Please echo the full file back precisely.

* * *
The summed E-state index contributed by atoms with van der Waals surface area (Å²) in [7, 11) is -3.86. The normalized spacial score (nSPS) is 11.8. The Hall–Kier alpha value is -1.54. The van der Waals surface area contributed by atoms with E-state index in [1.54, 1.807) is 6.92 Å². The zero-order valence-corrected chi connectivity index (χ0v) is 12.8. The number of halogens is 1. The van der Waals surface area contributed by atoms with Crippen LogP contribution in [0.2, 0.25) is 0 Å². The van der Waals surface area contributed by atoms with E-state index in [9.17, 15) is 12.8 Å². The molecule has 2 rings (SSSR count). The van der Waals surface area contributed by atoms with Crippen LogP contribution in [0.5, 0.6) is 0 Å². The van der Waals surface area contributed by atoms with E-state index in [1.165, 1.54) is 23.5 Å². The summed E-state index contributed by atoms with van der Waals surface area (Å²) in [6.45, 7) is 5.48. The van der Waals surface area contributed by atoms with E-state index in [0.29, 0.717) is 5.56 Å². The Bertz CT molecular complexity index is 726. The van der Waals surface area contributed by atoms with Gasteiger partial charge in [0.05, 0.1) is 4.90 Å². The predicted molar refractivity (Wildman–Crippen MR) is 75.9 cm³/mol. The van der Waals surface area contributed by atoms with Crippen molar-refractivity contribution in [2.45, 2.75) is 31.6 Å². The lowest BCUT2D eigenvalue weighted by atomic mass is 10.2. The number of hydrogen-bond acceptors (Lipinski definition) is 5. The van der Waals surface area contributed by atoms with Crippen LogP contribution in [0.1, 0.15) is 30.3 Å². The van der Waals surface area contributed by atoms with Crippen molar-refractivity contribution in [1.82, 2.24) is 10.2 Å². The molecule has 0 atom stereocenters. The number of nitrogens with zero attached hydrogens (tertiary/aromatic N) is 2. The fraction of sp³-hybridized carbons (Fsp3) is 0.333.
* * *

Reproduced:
The summed E-state index contributed by atoms with van der Waals surface area (Å²) in [7, 11) is -3.86. The normalized spacial score (nSPS) is 11.8. The Hall–Kier alpha value is -1.54. The van der Waals surface area contributed by atoms with E-state index in [1.54, 1.807) is 6.92 Å². The zero-order valence-corrected chi connectivity index (χ0v) is 12.8. The number of halogens is 1. The van der Waals surface area contributed by atoms with Crippen LogP contribution in [0.2, 0.25) is 0 Å². The van der Waals surface area contributed by atoms with E-state index in [9.17, 15) is 12.8 Å². The molecule has 2 rings (SSSR count). The van der Waals surface area contributed by atoms with Crippen LogP contribution in [0.5, 0.6) is 0 Å². The van der Waals surface area contributed by atoms with E-state index in [1.165, 1.54) is 23.5 Å². The summed E-state index contributed by atoms with van der Waals surface area (Å²) in [6.45, 7) is 5.48. The van der Waals surface area contributed by atoms with E-state index in [0.29, 0.717) is 5.56 Å². The Bertz CT molecular complexity index is 726. The van der Waals surface area contributed by atoms with Gasteiger partial charge in [0.05, 0.1) is 4.90 Å². The predicted molar refractivity (Wildman–Crippen MR) is 75.9 cm³/mol. The van der Waals surface area contributed by atoms with Crippen molar-refractivity contribution in [2.45, 2.75) is 31.6 Å². The lowest BCUT2D eigenvalue weighted by atomic mass is 10.2. The number of hydrogen-bond acceptors (Lipinski definition) is 5. The van der Waals surface area contributed by atoms with Crippen LogP contribution in [0.1, 0.15) is 30.3 Å². The van der Waals surface area contributed by atoms with Crippen molar-refractivity contribution in [1.82, 2.24) is 10.2 Å². The molecule has 0 atom stereocenters. The number of nitrogens with zero attached hydrogens (tertiary/aromatic N) is 2. The fraction of sp³-hybridized carbons (Fsp3) is 0.333.